Nationwide Push

Klossner: Car seat education can save lives

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A startling statistic was made clear Monday by Women’s Resource Center Site Coordinator Amy Klossner: Upwards of 85% of children’s car seats are not properly installed.

Klossner and the staff at WRC stand alongside a nationwide push for parents to educate themselves on proper car seat installation. Efforts, which have long been in place, have been redoubled in the last year following the death of a Fort Wayne infant who died as a result of being strapped in too tightly, courts found.

The mother, charged with felony neglect, took the infant on a 15-minute ride and believed the child had fallen asleep, WANE-TV reported. However, when they arrived, she found the child with blood coming from his nose and mouth and was bluish in color. The child was rushed to the hospital where he was later pronounced dead.

This is an easily preventable, senseless tragedy, Klossner said, and she’s doing everything she can to get the word out.

“Just the idea that a parent didn’t know that they could reach out to someone and find out details and information on how to operate the car seat properly, is just kind of sad when there’s a lot of us out there, and we’re always trying to recruit more people to be trained,” Klossner said. “It’s just a sad, sad situation.”

One of the most common mistakes in car seat operation, as in Fort Wayne, is improper harnessing. The fit on the child should not be too loose or too tight, and the WRC has provides the training to ensure just that.

“In the winter months ... people like to bundle their kids up and they don’t like to take their coats off, so they go ahead and put them in because they want to keep them warm, which is understandable,” she said, “but it does interfere with that harness and the tightness.”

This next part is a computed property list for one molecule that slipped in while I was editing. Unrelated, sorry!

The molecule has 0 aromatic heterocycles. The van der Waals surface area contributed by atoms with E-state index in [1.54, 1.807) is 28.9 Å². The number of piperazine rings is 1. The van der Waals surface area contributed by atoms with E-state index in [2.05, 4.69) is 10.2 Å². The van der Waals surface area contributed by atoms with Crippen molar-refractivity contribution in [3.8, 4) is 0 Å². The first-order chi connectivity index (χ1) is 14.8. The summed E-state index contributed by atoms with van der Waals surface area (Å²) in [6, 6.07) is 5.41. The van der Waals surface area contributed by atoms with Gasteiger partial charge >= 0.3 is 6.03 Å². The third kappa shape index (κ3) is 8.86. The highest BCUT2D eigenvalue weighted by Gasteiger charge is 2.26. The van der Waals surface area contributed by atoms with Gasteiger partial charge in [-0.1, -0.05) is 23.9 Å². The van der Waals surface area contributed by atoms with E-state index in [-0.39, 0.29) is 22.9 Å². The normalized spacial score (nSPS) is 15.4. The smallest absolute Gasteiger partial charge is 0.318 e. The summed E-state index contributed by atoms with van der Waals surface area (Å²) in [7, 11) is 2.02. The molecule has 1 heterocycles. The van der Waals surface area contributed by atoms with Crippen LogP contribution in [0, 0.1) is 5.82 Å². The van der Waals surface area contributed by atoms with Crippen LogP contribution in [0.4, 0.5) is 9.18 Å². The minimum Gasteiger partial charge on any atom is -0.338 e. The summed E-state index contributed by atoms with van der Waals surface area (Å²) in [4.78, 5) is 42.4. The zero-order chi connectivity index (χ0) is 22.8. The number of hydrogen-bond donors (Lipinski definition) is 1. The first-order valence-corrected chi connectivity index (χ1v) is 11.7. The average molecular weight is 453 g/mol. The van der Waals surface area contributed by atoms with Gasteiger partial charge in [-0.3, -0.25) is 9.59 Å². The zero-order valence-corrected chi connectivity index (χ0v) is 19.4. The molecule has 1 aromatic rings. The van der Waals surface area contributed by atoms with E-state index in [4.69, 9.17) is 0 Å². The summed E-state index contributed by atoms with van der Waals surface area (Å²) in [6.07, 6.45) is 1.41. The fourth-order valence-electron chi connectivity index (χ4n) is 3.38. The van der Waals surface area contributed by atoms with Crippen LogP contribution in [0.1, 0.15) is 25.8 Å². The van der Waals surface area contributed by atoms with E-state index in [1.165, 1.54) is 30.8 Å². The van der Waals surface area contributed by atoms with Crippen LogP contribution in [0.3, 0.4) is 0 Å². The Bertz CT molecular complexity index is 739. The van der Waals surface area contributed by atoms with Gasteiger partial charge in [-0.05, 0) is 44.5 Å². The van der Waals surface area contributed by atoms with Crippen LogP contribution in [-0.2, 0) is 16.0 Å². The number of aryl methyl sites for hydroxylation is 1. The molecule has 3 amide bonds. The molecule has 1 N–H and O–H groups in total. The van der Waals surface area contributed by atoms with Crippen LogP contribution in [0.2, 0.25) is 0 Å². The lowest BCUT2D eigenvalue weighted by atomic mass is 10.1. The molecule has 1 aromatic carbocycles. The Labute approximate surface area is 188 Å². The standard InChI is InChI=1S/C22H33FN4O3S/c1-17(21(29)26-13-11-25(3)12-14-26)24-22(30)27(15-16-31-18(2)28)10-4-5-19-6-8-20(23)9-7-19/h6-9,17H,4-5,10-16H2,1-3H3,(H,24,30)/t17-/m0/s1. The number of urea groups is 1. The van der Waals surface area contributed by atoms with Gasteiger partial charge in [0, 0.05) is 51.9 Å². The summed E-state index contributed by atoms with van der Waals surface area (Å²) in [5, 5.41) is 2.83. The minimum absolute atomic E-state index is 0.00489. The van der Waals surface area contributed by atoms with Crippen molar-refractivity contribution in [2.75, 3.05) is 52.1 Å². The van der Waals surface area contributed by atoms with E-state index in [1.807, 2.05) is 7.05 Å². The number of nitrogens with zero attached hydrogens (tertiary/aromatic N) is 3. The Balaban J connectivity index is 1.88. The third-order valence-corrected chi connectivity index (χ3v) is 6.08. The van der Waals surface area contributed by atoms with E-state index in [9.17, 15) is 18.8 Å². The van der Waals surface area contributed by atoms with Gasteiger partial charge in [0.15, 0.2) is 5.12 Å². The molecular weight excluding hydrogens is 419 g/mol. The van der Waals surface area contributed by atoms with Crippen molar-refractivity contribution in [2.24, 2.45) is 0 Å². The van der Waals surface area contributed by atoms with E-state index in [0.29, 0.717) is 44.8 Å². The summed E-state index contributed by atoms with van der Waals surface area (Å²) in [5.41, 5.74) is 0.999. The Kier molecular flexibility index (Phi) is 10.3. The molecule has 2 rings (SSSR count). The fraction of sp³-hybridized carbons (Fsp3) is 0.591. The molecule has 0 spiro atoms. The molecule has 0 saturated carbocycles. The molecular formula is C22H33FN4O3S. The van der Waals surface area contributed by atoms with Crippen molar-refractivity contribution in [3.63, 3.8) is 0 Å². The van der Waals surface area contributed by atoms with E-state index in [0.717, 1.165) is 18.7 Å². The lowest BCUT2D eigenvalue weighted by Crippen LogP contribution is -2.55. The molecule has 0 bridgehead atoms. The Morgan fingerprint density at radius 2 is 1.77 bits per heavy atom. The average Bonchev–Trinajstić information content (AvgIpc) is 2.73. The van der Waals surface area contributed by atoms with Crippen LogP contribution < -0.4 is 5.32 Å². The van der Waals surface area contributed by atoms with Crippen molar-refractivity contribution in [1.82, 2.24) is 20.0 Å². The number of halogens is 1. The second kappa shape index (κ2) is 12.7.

The WRC is certified as a Permanent Fit Station by the state, and partners with the Criminal Justice Institute in Indianapolis. The institute supplies car seats to the Crawfordsville branch, of which eligible families can take advantage free of charge.

“If I have someone come in and I have an inspection, and the car seat they have is expired or it doesn’t work for the child, I’m able to put them in a brand new, safe car seat that fits them for their age, height and weight. It doesn’t cost them anything,” Klossner said. “I’ve also helped a lot of grandparents who have gotten a new car seat for their new grandbaby, and they’re just wanting to make sure it’s in right. And that’s still free; all of the services are free.”

Educational material concerning car seats is also available at the WRC, in addition to pregnancy and life services for new or expecting mothers.

Klossner added that Montgomery County is fortunate in that support services work closely together, which not always the case.

“Our volunteers, a lot of them are long term. They love what they do and what we do here,” she said. “I have to say, I’m very proud of Montgomery County. They offer so much. I live over in Fountain County, and I wish we had the same kind of options that they have here. I’ve met a lot of wonderful people. They really want to help. They really want to make it better, which is amazing.”

To learn more about the WRC and is educational services on car seats, among others, visit www.womensresourcecenterindiana.org or call 765-362-3028. Additional information can be found at www.childrenacrossamerica.org, www.safekids.org or nhtsa.gov.

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